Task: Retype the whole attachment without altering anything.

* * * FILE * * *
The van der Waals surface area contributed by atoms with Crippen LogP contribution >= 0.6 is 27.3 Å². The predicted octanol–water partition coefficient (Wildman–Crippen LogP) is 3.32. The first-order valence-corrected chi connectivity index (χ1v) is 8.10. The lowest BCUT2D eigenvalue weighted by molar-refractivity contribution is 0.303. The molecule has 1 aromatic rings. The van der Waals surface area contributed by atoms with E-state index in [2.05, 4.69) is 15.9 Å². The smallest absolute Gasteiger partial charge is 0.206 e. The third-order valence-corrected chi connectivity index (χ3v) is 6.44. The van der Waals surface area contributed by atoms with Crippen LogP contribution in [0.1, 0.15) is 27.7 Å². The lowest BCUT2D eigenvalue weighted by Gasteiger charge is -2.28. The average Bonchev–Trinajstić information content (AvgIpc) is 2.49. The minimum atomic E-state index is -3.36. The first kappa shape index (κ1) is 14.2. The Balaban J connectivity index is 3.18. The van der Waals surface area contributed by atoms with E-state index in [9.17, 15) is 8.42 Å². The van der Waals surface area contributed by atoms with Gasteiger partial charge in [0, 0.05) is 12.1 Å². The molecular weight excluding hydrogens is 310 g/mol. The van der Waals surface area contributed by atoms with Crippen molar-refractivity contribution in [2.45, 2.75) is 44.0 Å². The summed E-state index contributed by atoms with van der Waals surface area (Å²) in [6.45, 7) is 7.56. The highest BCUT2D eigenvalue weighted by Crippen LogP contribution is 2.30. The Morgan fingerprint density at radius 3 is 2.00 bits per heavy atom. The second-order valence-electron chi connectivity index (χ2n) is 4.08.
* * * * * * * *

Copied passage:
The van der Waals surface area contributed by atoms with Crippen LogP contribution >= 0.6 is 27.3 Å². The predicted octanol–water partition coefficient (Wildman–Crippen LogP) is 3.32. The first-order valence-corrected chi connectivity index (χ1v) is 8.10. The lowest BCUT2D eigenvalue weighted by molar-refractivity contribution is 0.303. The molecule has 1 aromatic rings. The van der Waals surface area contributed by atoms with E-state index in [2.05, 4.69) is 15.9 Å². The smallest absolute Gasteiger partial charge is 0.206 e. The third-order valence-corrected chi connectivity index (χ3v) is 6.44. The van der Waals surface area contributed by atoms with Crippen LogP contribution in [0.1, 0.15) is 27.7 Å². The lowest BCUT2D eigenvalue weighted by Gasteiger charge is -2.28. The average Bonchev–Trinajstić information content (AvgIpc) is 2.49. The minimum atomic E-state index is -3.36. The first kappa shape index (κ1) is 14.2. The Balaban J connectivity index is 3.18. The van der Waals surface area contributed by atoms with E-state index in [9.17, 15) is 8.42 Å². The van der Waals surface area contributed by atoms with Gasteiger partial charge in [0, 0.05) is 12.1 Å². The molecular weight excluding hydrogens is 310 g/mol. The van der Waals surface area contributed by atoms with Crippen molar-refractivity contribution in [2.45, 2.75) is 44.0 Å². The summed E-state index contributed by atoms with van der Waals surface area (Å²) in [6.45, 7) is 7.56. The highest BCUT2D eigenvalue weighted by Crippen LogP contribution is 2.30. The Morgan fingerprint density at radius 3 is 2.00 bits per heavy atom. The second-order valence-electron chi connectivity index (χ2n) is 4.08.